DP: We were down by three with 15 seconds left to a team that was picked to beat us by about 20. Willie McCarter missed a shot and I was able to get the rebound and put it in to cut the lead to one. I thought I was fouled but the official did not call anything. Lynn Shackleford made two free throws at the end to clinch the win. NBC was calling its affiliates in the second half to give them a heads-up about the possible upset!
DC: If you look at the box score John Vallely made 11 of 14 free throws by himself.
JT: McCarter had 28 points and ten assists in a 20-point win over North Carolina in the third place game. How were they able to blow out Dean Smith's team despite Charlie Scott scoring 35 points (16-26 FG)?
DP: We just played hard defense.
DC: It was a combination of a great coach and great players. North Carolina had a very tall team but the game was decided with quickness. Ever since then North Carolina has recruited smaller and quicker frontcourt players.
1970 NCAA Tournament
JT: Al Williams had 24 points and a school tournament-record 17 rebounds in a five-point win over Houston. Did they think they could get back to the Final Four the following year?
DP: Definitely. There were only 16 teams in the tourney back then so we thought we could make it, but did not realize how hard it was to get back to the Final 4.
JT: Sam Lacey had 20 points and 24 rebounds in a nine-point New Mexico State win. Was Lacey just unstoppable on the boards?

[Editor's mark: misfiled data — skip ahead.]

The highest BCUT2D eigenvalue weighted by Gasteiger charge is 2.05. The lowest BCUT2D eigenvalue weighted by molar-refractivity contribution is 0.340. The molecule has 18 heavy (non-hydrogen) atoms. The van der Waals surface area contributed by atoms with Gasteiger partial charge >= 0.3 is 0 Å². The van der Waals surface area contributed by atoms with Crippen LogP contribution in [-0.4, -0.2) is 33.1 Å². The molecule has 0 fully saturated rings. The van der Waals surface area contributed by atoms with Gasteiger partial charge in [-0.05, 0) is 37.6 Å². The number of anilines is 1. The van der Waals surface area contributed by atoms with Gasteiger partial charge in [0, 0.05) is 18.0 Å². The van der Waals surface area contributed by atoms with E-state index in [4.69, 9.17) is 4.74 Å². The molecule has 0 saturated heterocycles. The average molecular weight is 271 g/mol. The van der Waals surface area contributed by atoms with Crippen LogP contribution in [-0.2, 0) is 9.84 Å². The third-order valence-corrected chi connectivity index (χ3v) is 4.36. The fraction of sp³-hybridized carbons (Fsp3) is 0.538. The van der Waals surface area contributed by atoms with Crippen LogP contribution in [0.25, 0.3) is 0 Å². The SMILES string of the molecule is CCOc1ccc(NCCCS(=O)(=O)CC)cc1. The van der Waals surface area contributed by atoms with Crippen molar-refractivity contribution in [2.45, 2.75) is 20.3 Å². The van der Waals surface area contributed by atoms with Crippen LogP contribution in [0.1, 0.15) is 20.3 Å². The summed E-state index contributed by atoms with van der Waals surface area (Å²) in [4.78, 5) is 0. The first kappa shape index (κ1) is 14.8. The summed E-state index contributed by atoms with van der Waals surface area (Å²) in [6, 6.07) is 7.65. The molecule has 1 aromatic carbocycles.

DP: I had graduated by then but I remember watching the game and thinking we had a chance to win it.
DC: Lou Henson was their great coach and Lacey was a great player who was huge.
1971 NCAA Tournament
JT: Tom Bush had 19 points and 16 rebounds and Al Sakys made a jumper with four seconds left in regulation in a seven-point overtime win over Notre Dame. How was Bobby Jones able to hold Austin Carr to only 26 points (who had been averaging 38 PPG)?
DP: Jones was a great defender. Once we established the legacy of defense winning games, all the teams that came after us knew that they would have to just play hard-nosed defense.
JT: Dave Robisch had 27 points and ten rebounds in a two-point Kansas win. How close did the Bulldogs come to winning that game?
DP: We were right there with them and just had a few breaks not go our way.
JT: In 1971 he became head coach at Iowa State. Why on earth did he leave Drake after three straight trips to the NCAA tournament?
DP: I stayed good friends with Coach after I graduated. Drake said they would build an on-campus arena if we got to the NCAA tourney, but the school failed to live up to its promise in each of those three years. Iowa State offered Coach John a professorship with tenure and the chance to coach in a brand-new arena. Coach asked me for my opinion and I said he should take the job in Ames. He told me that I had the scoop (I was in TV broadcasting at the time), but I told him that I would not take advantage of him and just wait until everyone else got word of the news. My teammates and I overheard the first promise.
DC: Drake had a basketball/recruiting budget that was not even close to Iowa State. When we were in the Final Four against UCLA, we only had two baskets in our Fieldhouse. I am sure that money was a part of it. For example, Dr. Tom Davis made about $250,000 as coach at Drake, but his son Keno ended up signing a 10-year/$10 million contract at Providence. I still do not know how small private schools can compete with the big public universities around the country.